Google has also added to its ranks Geoffrey Hinton, a British computer scientist and the world's top expert on neural networks, as well as Regina Dugan, who once headed the Defense Advanced Research Projects Agency (DARPA), the ultra-secret US military agency that has created a number of controversial programs, including the so-called Mind's Eye, a computer-vision system that is so powerful it can monitor the pulse rate of specific individuals in a crowd.

Peter Norvig, Google's research director, commented recently that the internet giant employs "less than 50 percent but certainly more than 5 percent" of the world's top experts on machine learning.

In 2009, Google helped to finance the Singularity University, an institute co-founded by Kurzweil dedicated to “exponential learning.”

But Google is not alone in the rush to acquiring deep learning academics, of which there are only about 50 experts worldwide, according to estimations of Yoshua Bengio, an AI researcher at the University of Montreal. Last year, Facebook announced its own deep learning department and brought on board perhaps the world’s most reputable deep learning academic, Yann LeCun of New York University, to oversee it.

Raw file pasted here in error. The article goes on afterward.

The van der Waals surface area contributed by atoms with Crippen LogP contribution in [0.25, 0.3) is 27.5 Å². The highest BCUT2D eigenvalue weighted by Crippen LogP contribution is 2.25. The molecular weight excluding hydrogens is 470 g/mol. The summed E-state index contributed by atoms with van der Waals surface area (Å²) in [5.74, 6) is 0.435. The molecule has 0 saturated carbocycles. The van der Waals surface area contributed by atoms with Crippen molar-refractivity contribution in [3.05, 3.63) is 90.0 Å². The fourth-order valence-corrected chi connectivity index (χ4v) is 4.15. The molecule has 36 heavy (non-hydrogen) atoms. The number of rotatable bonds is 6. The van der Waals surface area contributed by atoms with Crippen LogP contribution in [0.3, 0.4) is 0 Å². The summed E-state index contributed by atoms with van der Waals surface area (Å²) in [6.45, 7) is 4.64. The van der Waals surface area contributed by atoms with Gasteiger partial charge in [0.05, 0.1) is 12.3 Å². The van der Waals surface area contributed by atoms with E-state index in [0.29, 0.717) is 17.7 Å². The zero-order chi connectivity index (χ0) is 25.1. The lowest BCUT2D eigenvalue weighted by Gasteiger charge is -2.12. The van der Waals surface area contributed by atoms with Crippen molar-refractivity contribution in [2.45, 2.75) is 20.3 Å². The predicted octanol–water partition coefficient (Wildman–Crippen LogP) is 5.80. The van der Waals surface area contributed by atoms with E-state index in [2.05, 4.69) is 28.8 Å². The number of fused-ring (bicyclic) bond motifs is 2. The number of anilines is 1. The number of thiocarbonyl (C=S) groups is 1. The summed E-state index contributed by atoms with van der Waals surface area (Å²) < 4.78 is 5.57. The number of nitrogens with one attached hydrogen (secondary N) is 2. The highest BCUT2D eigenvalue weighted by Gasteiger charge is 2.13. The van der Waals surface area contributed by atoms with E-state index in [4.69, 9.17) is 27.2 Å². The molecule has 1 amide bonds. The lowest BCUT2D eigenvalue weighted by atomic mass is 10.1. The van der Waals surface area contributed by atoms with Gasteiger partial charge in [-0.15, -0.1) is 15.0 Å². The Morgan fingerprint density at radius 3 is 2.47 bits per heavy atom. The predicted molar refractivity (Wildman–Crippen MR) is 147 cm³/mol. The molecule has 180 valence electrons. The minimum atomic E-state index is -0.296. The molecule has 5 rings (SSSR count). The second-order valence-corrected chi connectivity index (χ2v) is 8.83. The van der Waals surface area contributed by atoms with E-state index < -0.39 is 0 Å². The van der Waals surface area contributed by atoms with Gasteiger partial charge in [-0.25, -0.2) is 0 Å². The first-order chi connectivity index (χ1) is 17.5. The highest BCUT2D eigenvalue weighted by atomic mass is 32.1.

Is there an ‘escape’ option?

Upon further reflection of these diverse types of experts and technologies that Google, and other IT companies, is rapidly bringing into its fold, it does not require much imagination to envision some future state that is policed by super-intelligent robots capable of knowing in advance, like a chess match where one of the opponents is blindfolded, the thinking processes of individuals and groups within society.